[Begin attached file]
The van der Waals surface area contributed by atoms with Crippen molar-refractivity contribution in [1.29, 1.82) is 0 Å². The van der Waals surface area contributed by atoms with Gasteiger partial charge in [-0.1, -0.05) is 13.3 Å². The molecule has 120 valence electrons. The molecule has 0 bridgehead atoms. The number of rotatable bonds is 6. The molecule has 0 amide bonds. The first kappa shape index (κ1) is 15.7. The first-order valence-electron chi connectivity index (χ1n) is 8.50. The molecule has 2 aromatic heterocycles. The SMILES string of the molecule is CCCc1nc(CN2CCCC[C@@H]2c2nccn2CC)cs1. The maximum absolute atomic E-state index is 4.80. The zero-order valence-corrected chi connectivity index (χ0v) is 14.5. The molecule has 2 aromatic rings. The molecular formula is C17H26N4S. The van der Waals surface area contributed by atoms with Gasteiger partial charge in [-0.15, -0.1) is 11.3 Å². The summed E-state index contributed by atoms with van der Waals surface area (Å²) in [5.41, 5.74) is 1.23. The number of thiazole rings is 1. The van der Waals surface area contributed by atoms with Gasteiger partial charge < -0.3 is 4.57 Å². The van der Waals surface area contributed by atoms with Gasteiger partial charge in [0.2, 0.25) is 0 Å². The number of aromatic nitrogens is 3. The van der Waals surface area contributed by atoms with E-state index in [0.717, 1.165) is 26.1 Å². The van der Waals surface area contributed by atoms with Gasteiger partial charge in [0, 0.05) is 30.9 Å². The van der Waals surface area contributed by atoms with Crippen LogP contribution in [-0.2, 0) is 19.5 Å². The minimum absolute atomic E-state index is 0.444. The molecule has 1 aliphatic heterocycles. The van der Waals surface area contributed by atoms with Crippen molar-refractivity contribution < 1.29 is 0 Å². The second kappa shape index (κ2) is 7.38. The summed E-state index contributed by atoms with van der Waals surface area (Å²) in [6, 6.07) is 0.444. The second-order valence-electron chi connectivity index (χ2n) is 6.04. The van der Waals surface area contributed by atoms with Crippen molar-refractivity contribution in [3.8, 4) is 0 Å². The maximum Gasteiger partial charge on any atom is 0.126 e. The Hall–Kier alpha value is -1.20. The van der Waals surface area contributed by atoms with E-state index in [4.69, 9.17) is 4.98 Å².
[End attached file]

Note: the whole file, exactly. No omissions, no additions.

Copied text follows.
The van der Waals surface area contributed by atoms with Crippen molar-refractivity contribution in [1.29, 1.82) is 0 Å². The van der Waals surface area contributed by atoms with Gasteiger partial charge in [-0.1, -0.05) is 13.3 Å². The molecule has 120 valence electrons. The molecule has 0 bridgehead atoms. The number of rotatable bonds is 6. The molecule has 0 amide bonds. The first kappa shape index (κ1) is 15.7. The first-order valence-electron chi connectivity index (χ1n) is 8.50. The molecule has 2 aromatic heterocycles. The SMILES string of the molecule is CCCc1nc(CN2CCCC[C@@H]2c2nccn2CC)cs1. The maximum absolute atomic E-state index is 4.80. The zero-order valence-corrected chi connectivity index (χ0v) is 14.5. The molecule has 2 aromatic rings. The molecular formula is C17H26N4S. The van der Waals surface area contributed by atoms with Gasteiger partial charge in [-0.15, -0.1) is 11.3 Å². The summed E-state index contributed by atoms with van der Waals surface area (Å²) in [5.41, 5.74) is 1.23. The number of thiazole rings is 1. The van der Waals surface area contributed by atoms with Gasteiger partial charge < -0.3 is 4.57 Å². The van der Waals surface area contributed by atoms with Gasteiger partial charge in [0.2, 0.25) is 0 Å². The number of aromatic nitrogens is 3. The van der Waals surface area contributed by atoms with E-state index in [0.717, 1.165) is 26.1 Å². The van der Waals surface area contributed by atoms with Gasteiger partial charge in [0, 0.05) is 30.9 Å². The van der Waals surface area contributed by atoms with Crippen LogP contribution in [-0.2, 0) is 19.5 Å². The minimum absolute atomic E-state index is 0.444. The molecule has 1 aliphatic heterocycles. The van der Waals surface area contributed by atoms with Crippen molar-refractivity contribution < 1.29 is 0 Å². The second kappa shape index (κ2) is 7.38. The summed E-state index contributed by atoms with van der Waals surface area (Å²) in [6, 6.07) is 0.444. The second-order valence-electron chi connectivity index (χ2n) is 6.04. The van der Waals surface area contributed by atoms with Crippen molar-refractivity contribution in [3.8, 4) is 0 Å². The maximum Gasteiger partial charge on any atom is 0.126 e. The Hall–Kier alpha value is -1.20. The van der Waals surface area contributed by atoms with E-state index in [4.69, 9.17) is 4.98 Å².